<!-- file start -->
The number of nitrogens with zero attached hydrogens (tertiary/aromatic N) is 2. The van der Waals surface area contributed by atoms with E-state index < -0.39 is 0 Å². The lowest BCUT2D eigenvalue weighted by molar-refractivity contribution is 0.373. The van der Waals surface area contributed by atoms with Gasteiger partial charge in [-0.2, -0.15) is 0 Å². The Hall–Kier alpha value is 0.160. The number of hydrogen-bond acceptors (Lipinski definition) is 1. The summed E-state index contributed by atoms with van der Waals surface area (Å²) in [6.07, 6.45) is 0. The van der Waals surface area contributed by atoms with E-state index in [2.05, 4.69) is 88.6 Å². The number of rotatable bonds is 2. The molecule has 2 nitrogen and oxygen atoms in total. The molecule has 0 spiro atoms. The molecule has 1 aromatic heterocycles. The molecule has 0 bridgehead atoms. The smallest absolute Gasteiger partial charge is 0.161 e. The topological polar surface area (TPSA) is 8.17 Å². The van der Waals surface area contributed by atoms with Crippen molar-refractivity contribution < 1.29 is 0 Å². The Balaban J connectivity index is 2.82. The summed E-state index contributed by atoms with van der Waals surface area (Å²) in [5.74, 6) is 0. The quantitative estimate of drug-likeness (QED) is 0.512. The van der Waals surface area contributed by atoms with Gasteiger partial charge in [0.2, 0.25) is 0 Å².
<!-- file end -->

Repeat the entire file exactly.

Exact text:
The number of nitrogens with zero attached hydrogens (tertiary/aromatic N) is 2. The van der Waals surface area contributed by atoms with E-state index < -0.39 is 0 Å². The lowest BCUT2D eigenvalue weighted by molar-refractivity contribution is 0.373. The van der Waals surface area contributed by atoms with Gasteiger partial charge in [-0.2, -0.15) is 0 Å². The Hall–Kier alpha value is 0.160. The number of hydrogen-bond acceptors (Lipinski definition) is 1. The summed E-state index contributed by atoms with van der Waals surface area (Å²) in [6.07, 6.45) is 0. The van der Waals surface area contributed by atoms with E-state index in [2.05, 4.69) is 88.6 Å². The number of rotatable bonds is 2. The molecule has 2 nitrogen and oxygen atoms in total. The molecule has 0 spiro atoms. The molecule has 1 aromatic heterocycles. The molecule has 0 bridgehead atoms. The smallest absolute Gasteiger partial charge is 0.161 e. The topological polar surface area (TPSA) is 8.17 Å². The van der Waals surface area contributed by atoms with Crippen molar-refractivity contribution < 1.29 is 0 Å². The Balaban J connectivity index is 2.82. The summed E-state index contributed by atoms with van der Waals surface area (Å²) in [5.74, 6) is 0. The quantitative estimate of drug-likeness (QED) is 0.512. The van der Waals surface area contributed by atoms with Gasteiger partial charge in [0.2, 0.25) is 0 Å².